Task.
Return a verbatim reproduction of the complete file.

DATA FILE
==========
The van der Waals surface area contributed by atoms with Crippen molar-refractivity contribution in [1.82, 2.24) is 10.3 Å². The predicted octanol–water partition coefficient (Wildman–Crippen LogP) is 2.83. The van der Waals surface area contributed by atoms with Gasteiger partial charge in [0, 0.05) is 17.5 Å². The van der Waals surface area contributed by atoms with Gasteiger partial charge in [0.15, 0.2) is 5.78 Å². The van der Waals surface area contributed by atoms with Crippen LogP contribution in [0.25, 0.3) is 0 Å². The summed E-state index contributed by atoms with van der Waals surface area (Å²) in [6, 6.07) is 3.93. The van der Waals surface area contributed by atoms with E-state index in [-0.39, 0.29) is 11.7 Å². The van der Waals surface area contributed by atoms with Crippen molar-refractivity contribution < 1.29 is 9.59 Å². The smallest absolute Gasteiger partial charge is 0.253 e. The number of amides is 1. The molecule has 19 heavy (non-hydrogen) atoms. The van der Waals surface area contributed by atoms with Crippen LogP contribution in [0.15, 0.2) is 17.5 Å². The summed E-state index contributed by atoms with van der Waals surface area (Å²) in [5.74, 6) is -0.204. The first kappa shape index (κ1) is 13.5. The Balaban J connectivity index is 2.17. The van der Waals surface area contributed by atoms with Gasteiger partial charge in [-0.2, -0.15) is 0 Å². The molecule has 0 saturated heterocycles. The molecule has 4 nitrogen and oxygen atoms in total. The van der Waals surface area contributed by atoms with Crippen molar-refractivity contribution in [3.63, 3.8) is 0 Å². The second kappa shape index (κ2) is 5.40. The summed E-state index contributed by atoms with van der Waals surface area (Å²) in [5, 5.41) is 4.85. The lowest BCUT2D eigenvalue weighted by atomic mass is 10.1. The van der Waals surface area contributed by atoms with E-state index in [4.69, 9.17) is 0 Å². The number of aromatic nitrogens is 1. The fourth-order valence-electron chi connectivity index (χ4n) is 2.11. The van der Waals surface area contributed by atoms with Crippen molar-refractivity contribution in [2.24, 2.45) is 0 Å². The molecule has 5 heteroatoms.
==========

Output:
The van der Waals surface area contributed by atoms with Crippen molar-refractivity contribution in [1.82, 2.24) is 10.3 Å². The predicted octanol–water partition coefficient (Wildman–Crippen LogP) is 2.83. The van der Waals surface area contributed by atoms with Gasteiger partial charge in [0, 0.05) is 17.5 Å². The van der Waals surface area contributed by atoms with Gasteiger partial charge in [0.15, 0.2) is 5.78 Å². The van der Waals surface area contributed by atoms with Crippen LogP contribution in [0.25, 0.3) is 0 Å². The summed E-state index contributed by atoms with van der Waals surface area (Å²) in [6, 6.07) is 3.93. The van der Waals surface area contributed by atoms with E-state index in [-0.39, 0.29) is 11.7 Å². The van der Waals surface area contributed by atoms with Crippen molar-refractivity contribution < 1.29 is 9.59 Å². The smallest absolute Gasteiger partial charge is 0.253 e. The number of amides is 1. The molecule has 19 heavy (non-hydrogen) atoms. The van der Waals surface area contributed by atoms with Crippen LogP contribution in [0.15, 0.2) is 17.5 Å². The summed E-state index contributed by atoms with van der Waals surface area (Å²) in [5.74, 6) is -0.204. The first kappa shape index (κ1) is 13.5. The Balaban J connectivity index is 2.17. The van der Waals surface area contributed by atoms with Gasteiger partial charge in [-0.2, -0.15) is 0 Å². The molecule has 0 saturated heterocycles. The molecule has 4 nitrogen and oxygen atoms in total. The van der Waals surface area contributed by atoms with Crippen molar-refractivity contribution in [3.63, 3.8) is 0 Å². The second kappa shape index (κ2) is 5.40. The summed E-state index contributed by atoms with van der Waals surface area (Å²) in [5, 5.41) is 4.85. The lowest BCUT2D eigenvalue weighted by atomic mass is 10.1. The van der Waals surface area contributed by atoms with E-state index in [4.69, 9.17) is 0 Å². The number of aromatic nitrogens is 1. The fourth-order valence-electron chi connectivity index (χ4n) is 2.11. The van der Waals surface area contributed by atoms with Crippen molar-refractivity contribution in [2.24, 2.45) is 0 Å². The molecule has 5 heteroatoms.